|"And THEN he says.... OH YES GOD I'M A GENIUS."|
2) You get to control what happens.
Okay, maybe that's actually one thing. But the theory goes: the Real World is out of sorts with its potential for beauty, and you, the writer, get to correct it, by making the train leave at the right time, the hero say the best three words in the language, the aliens arrive with the appropriate lights and flourish. Somehow the omnipotent powers to make this happen have been bestowed on anyone who has the ability to type.
If screenwriting or playwriting is your thing, the thrill is even more visceral, because at some point or other, actors are actually going to speak these words out loud, and do their best to pretend to believe them.
Anyway, that's why I prefer writing to acting. I don't really "get" acting, although I understand it has something to do with applause and mirrors. And of course the acting profession is compromised by its close relation to a hundred things which tend to leech at the soul, that is, lying, self-analysis, obsession with personal appearance, and for the sake of rent-paying, giving all your passion and interest to lines like, "This pudding is the best I ever had!'" and "Take me now, before Daddy comes home."
To my mind, writing is just a better gig, because besides the aforementioned omnipotent powers, you can do it in your underwear without makeup.
BUT, there is one way in which Actors definitely have it over Writers, and I think it's this: the sheer number of people in the competition to be heard.
Los Angeles has a sub-population of approximately 54 billion actors vs. roughly 72 billion screenwriters (according to the last census, which allowed for hyphenating of job title). Because anyone who can type, seriously, can be a god with a laptop in their underwear.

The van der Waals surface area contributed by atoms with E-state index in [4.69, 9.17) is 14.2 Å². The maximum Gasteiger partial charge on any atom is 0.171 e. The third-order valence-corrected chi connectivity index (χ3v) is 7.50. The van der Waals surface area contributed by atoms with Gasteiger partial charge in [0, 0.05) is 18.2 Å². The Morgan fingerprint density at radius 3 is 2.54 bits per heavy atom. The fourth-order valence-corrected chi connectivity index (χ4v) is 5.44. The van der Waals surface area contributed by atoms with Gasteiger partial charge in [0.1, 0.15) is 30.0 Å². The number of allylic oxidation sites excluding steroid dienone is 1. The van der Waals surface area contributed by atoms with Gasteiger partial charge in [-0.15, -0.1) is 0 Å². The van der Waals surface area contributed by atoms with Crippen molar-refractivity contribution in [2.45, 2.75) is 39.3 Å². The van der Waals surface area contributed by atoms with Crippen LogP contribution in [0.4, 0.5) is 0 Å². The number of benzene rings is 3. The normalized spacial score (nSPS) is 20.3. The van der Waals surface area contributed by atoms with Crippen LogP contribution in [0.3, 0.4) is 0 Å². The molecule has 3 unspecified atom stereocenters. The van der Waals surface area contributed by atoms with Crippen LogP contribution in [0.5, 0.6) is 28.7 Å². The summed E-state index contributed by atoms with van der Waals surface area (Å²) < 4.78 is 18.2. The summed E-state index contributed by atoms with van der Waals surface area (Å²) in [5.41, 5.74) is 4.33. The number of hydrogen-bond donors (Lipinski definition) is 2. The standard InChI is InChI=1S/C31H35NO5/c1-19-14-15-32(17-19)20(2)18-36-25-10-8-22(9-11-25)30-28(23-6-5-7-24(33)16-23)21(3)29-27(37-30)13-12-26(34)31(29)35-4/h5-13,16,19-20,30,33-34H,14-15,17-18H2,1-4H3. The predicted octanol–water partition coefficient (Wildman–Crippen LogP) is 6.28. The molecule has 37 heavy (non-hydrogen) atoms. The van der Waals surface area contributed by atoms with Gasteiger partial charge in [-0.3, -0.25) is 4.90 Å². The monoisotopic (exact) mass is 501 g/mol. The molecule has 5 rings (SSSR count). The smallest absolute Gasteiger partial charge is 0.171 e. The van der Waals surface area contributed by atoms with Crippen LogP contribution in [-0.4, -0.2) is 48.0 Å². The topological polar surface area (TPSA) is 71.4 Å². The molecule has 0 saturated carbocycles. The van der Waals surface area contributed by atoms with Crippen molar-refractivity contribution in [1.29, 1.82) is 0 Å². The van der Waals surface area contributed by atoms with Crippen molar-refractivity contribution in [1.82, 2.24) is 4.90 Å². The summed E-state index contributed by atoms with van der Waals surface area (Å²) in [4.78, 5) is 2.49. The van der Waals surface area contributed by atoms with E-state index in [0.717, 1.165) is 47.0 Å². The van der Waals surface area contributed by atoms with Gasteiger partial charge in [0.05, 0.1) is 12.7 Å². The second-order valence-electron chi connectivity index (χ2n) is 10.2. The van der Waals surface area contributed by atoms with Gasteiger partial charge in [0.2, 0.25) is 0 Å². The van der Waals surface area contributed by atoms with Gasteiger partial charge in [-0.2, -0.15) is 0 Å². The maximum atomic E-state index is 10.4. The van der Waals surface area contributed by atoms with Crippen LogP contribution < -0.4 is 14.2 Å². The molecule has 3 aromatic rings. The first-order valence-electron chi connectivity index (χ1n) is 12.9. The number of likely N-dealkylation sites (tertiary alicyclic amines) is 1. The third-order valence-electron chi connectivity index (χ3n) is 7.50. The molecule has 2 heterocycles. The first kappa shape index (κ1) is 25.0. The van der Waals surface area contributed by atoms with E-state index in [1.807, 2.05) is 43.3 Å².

And then there's the harsh fact that actors age, and they have to figure out how their real age affects their career, and they will get limited opportunities based on what age they appear to be. And they have to face and make a hard choice about their greatest love, based on biology. This is a serious, real-world reckoning of self that writers basically don't have to deal with.
Writers age, and they're still writing. They don't go away. I've met writers in their sixties, with very impressive credits on shows from the 70's, who are today trying to to start their own web series, because they can't shake the bug.
So, based on this unscientific example, I have deduced that every dude who wrote one episode of One Tree Hill, or an 80's slumber party movie that you never heard of, is still kicking around LA, chasing the next gig. (Or, with the advent of youtubes and personal blogs, creating their own gigs.)
Actors, for good and practical reasons, pursue becoming a star. (If you're a writer and have this idea that you are doing it to be a star, you are, again, a true hack, and deluded besides.) Stardom is a good gig because at some point you can make the choice to stop acting, because the stardom fuels itself. (Do we know when was the last movie Angelina Jolie was actually in? Anyone?) Then, in their highly-scrutinized and -subsidized way, these stars-gone-nova are able to go back to living their own life.
So, at the end of the arc for actors, there is this dream of freedom. With writers, it's the dream of power.
Of course, some of these ex-staff-writers and former-aspirers have moved on to real jobs as content aggregators or dishwasher salesmen or whathaveyou, but the ones that still have that (really kind of infantile) desire to speak as Gawd, these writers are everywhere. Their stories are their kids, and they never have had their dream beaten out of them by Time. That dream is still the ultimate fun, and they hold onto it until the day they die.
- inspired by David Mamet's "Bambi Vs. Godzilla," which contains many similar rants